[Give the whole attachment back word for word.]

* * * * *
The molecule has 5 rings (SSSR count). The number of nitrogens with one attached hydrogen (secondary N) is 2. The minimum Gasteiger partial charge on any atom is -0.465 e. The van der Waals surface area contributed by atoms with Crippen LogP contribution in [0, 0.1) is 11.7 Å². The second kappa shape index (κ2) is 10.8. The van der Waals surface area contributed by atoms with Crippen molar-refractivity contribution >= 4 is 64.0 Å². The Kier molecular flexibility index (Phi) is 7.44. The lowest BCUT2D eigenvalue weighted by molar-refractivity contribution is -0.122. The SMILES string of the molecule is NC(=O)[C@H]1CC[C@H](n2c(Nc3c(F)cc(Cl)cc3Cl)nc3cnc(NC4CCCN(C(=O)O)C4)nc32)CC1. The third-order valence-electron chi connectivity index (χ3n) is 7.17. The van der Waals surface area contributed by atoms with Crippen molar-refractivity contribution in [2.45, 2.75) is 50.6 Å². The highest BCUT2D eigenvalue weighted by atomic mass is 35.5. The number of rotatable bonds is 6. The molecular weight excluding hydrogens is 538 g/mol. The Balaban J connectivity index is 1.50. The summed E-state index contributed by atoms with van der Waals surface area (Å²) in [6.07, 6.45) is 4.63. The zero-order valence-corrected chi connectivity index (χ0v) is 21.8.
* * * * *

The molecule has 5 rings (SSSR count). The number of nitrogens with one attached hydrogen (secondary N) is 2. The minimum Gasteiger partial charge on any atom is -0.465 e. The van der Waals surface area contributed by atoms with Crippen LogP contribution in [0, 0.1) is 11.7 Å². The second kappa shape index (κ2) is 10.8. The van der Waals surface area contributed by atoms with Crippen molar-refractivity contribution >= 4 is 64.0 Å². The Kier molecular flexibility index (Phi) is 7.44. The lowest BCUT2D eigenvalue weighted by molar-refractivity contribution is -0.122. The SMILES string of the molecule is NC(=O)[C@H]1CC[C@H](n2c(Nc3c(F)cc(Cl)cc3Cl)nc3cnc(NC4CCCN(C(=O)O)C4)nc32)CC1. The third-order valence-electron chi connectivity index (χ3n) is 7.17. The van der Waals surface area contributed by atoms with Crippen molar-refractivity contribution in [2.45, 2.75) is 50.6 Å². The highest BCUT2D eigenvalue weighted by atomic mass is 35.5. The number of rotatable bonds is 6. The molecular weight excluding hydrogens is 538 g/mol. The Balaban J connectivity index is 1.50. The summed E-state index contributed by atoms with van der Waals surface area (Å²) in [6.07, 6.45) is 4.63. The zero-order valence-corrected chi connectivity index (χ0v) is 21.8.